The features that probably are seeing the fastest growth in life insurance product development are the new variable annuity riders–the GMDBs, GMIBs, GMWBs and similar offerings. (The acronyms almost make the business seem like a government program.)
Insurers feel obligated to offer new versions of these benefits at frequent intervals in order to stay competitive and maintain market share. Though not averse continual product improvement, we sometimes wonder whether the trend creates more of a thrown together “mulligan stew” than an “alphabet soup” that’s nourishing to those who consume it.
(Note: For your information the acronyms above stand for guaranteed minimum death benefits, guaranteed minimum income benefits and guaranteed minimum withdrawal benefits.)
As you will recall, mulligan stew was a dish popular with wandering homeless men during the Great Depression. Sometimes known as “hobos,” these wandering vagrants gathered in hobo “jungles” usually near railroad tracks where a communal pot cooked a mixture of whatever edibles the wanderers were able to contribute. The resulting mixture was known as “mulligan stew.” There was never a recipe because it consisted of whatever was available. Often inedible and also frequently dangerous, it sounds more romantic than it actually was.
Similarly, many of the benefits of the acronym-riders are very valuable to purchasers. However, we are not so sure that they always have been clearly thought out or that the necessary training is in place to make sure consumers understand what they have bought and what their reasonable expectations should be with respect to these benefits.
Properly designed, properly priced and properly positioned riders can provide consumers with a much better ability to meet retirement or other long-term financial planning goals. Products that are rushed to market to meet short-term sales goals are dangerous for insurer, agent and consumer. Likewise, products not properly explained have the real possibility of creating unreasonable expectations among buyers.
In the current period of increasing regulatory scrutiny of financial products, particular emphasis has been given to variable annuity suitability.
Moreover, during the recent stock market “readjustment,” there has been a dramatic increase in litigation against insurers, distributors, retailers and agents brought by VA buyers who apparently expected the market (and their account values) could only go up. Helped along by the plaintiff’s bar, these claims inevitably assert that the VA buyer did not understand that the VA value could decrease, or they say the buyer truly believed there was an absolute guarantee as to the contract value, regardless of stock market performance.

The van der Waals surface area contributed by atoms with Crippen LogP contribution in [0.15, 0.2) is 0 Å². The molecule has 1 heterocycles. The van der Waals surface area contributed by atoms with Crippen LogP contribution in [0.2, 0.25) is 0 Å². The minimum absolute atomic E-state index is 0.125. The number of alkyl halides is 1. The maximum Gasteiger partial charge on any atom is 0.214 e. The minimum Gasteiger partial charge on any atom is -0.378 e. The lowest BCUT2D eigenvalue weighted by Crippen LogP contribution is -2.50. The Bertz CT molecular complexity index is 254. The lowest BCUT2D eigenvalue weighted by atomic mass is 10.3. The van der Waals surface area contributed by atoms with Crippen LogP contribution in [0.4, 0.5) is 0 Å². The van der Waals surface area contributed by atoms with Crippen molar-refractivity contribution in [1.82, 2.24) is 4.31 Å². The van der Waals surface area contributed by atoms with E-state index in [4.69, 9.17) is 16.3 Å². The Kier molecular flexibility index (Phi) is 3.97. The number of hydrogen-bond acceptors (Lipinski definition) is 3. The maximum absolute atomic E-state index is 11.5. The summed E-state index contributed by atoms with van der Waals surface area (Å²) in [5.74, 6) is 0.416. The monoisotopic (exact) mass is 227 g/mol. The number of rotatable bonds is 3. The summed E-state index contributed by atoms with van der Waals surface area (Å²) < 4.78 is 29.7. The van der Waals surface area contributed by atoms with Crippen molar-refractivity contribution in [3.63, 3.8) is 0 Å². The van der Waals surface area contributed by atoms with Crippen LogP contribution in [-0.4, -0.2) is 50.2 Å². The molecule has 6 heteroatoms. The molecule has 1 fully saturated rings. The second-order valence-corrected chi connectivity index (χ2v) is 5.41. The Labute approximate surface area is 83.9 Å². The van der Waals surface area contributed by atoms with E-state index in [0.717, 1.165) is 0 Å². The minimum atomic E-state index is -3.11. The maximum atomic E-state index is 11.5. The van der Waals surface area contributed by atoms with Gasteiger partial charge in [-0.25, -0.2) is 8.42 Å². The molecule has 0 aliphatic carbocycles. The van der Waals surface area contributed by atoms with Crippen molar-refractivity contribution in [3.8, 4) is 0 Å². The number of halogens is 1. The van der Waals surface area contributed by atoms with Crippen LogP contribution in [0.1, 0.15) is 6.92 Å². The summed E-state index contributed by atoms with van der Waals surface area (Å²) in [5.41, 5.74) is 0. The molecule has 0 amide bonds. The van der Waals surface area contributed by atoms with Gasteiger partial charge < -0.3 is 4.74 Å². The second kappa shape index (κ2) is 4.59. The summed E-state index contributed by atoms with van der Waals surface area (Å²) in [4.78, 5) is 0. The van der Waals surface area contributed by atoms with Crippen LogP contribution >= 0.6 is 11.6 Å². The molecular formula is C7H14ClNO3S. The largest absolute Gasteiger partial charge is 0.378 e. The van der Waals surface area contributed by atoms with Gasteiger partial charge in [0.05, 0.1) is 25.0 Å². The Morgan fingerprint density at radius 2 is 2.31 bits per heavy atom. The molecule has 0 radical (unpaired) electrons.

These claims nearly always also question the VA expenses and raise the issue that some other form of investment would have been more “suitable.”
There is one thing all should know for sure. The stock market will go up and it will go down. Many of the new “alphabet soup” riders for VAs are designed to level out the fluctuations in contract values that can result from such ups and downs.
However, if there has been a demonstrated tendency by contract owners to claim lack of understanding of VAs sold in the past, there is an even greater possibility of such claims with the new, more complex enhancements now being offered with the product.
Therefore, it is important that those who sell variable annuities having such enhancements understand the features and properly describe them, and that the point-of-sale disclosure materials are legally descriptive. In addition, lawyers who defend the inevitable litigation will be much happier if there is clear acknowledgement by contract owners that they received disclosure materials that were explained to them, and that they understood them!
If the industry is to make these valuable product features correspond to the definition of a wholesome “alphabet soup” instead of a questionable “mulligan stew,” it must also make sure the products themselves hold together. Much of the VA litigation currently taking place has as its core complaint that there was not adequate value for the costs involved. This suggests that everyone engaged in VA development and marketing must be sure the charges made for the VA can be clearly justified and that the VA holds together internally.
A court of law or an arbitration proceeding is a difficult place to demonstrate the value of products–particularly with the restraints imposed by the rules of evidence and the complete lack of understanding of insurance products by most of the litigation bar. Rest assured, the industry may have to demonstrate that the pricing of its product features was realistic, justified and properly explained.
Riders can provide valuable customer benefits and enable the products to be more competitive. However, the sword can cut both ways. An improperly constructed product that’s rushed to market and sold without the proper training can have unfortunate consequences to all concerned.
Norse N. Blazzard, JD, CLU, and Judith A. Hasenauer, JD, CLU, are attorneys in the Pompano Beach, Fla., office of Blazzard, Grodd & Hasenauer, P.C. Their e-mail address is Norse.Blazzard@bghpc.com.
A court of law or an arbitration proceeding is a difficult place to demonstrate the value of products
The industry’s variable annuity offerings are rich in acronym-rider ingredients, but do consumers find the recipe tastes like an alphabet soup or a mulligan stew?